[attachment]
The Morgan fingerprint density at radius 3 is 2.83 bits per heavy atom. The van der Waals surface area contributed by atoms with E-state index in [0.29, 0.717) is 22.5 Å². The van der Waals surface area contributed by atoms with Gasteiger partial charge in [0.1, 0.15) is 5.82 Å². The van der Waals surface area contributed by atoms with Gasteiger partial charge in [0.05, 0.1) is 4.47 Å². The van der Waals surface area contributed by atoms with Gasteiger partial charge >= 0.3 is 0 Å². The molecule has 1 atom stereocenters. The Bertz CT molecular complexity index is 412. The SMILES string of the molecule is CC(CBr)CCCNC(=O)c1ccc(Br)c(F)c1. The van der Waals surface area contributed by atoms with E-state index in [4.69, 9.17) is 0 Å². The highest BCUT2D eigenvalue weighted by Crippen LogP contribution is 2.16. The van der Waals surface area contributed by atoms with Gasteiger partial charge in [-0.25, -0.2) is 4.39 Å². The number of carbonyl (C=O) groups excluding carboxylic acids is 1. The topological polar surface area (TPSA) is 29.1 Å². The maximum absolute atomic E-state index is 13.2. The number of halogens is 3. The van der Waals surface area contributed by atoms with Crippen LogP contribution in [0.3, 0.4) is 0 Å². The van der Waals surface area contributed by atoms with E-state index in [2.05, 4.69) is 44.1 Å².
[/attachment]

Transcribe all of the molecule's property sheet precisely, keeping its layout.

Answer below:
The Morgan fingerprint density at radius 3 is 2.83 bits per heavy atom. The van der Waals surface area contributed by atoms with E-state index in [0.29, 0.717) is 22.5 Å². The van der Waals surface area contributed by atoms with Gasteiger partial charge in [0.1, 0.15) is 5.82 Å². The van der Waals surface area contributed by atoms with Gasteiger partial charge in [0.05, 0.1) is 4.47 Å². The van der Waals surface area contributed by atoms with Gasteiger partial charge >= 0.3 is 0 Å². The molecule has 1 atom stereocenters. The Bertz CT molecular complexity index is 412. The SMILES string of the molecule is CC(CBr)CCCNC(=O)c1ccc(Br)c(F)c1. The van der Waals surface area contributed by atoms with E-state index in [4.69, 9.17) is 0 Å². The highest BCUT2D eigenvalue weighted by Crippen LogP contribution is 2.16. The van der Waals surface area contributed by atoms with Gasteiger partial charge in [-0.25, -0.2) is 4.39 Å². The number of carbonyl (C=O) groups excluding carboxylic acids is 1. The topological polar surface area (TPSA) is 29.1 Å². The maximum absolute atomic E-state index is 13.2. The number of halogens is 3. The van der Waals surface area contributed by atoms with Crippen LogP contribution in [0.3, 0.4) is 0 Å². The van der Waals surface area contributed by atoms with E-state index in [2.05, 4.69) is 44.1 Å².